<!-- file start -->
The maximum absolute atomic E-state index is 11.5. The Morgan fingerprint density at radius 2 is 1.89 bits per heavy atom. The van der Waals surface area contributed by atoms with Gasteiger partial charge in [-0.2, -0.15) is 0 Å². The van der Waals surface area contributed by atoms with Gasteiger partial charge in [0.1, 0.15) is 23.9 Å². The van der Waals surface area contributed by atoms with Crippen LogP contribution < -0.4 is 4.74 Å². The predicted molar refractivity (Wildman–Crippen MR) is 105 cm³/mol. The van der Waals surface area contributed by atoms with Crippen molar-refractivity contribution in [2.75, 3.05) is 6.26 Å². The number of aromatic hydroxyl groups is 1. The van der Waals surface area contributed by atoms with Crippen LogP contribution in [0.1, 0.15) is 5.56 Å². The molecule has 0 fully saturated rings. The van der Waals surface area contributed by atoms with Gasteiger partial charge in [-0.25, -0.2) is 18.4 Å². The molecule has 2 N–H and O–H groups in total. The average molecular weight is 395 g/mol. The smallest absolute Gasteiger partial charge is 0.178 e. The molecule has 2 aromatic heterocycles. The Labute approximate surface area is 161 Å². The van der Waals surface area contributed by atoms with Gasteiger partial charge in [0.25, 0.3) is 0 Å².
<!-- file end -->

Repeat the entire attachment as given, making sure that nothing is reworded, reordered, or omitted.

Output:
The maximum absolute atomic E-state index is 11.5. The Morgan fingerprint density at radius 2 is 1.89 bits per heavy atom. The van der Waals surface area contributed by atoms with Gasteiger partial charge in [-0.2, -0.15) is 0 Å². The van der Waals surface area contributed by atoms with Gasteiger partial charge in [0.1, 0.15) is 23.9 Å². The van der Waals surface area contributed by atoms with Crippen LogP contribution < -0.4 is 4.74 Å². The predicted molar refractivity (Wildman–Crippen MR) is 105 cm³/mol. The van der Waals surface area contributed by atoms with Crippen molar-refractivity contribution in [2.75, 3.05) is 6.26 Å². The number of aromatic hydroxyl groups is 1. The van der Waals surface area contributed by atoms with Crippen LogP contribution in [0.1, 0.15) is 5.56 Å². The molecule has 0 fully saturated rings. The van der Waals surface area contributed by atoms with Gasteiger partial charge in [-0.25, -0.2) is 18.4 Å². The molecule has 2 N–H and O–H groups in total. The average molecular weight is 395 g/mol. The smallest absolute Gasteiger partial charge is 0.178 e. The molecule has 2 aromatic heterocycles. The Labute approximate surface area is 161 Å². The van der Waals surface area contributed by atoms with Gasteiger partial charge in [0.25, 0.3) is 0 Å².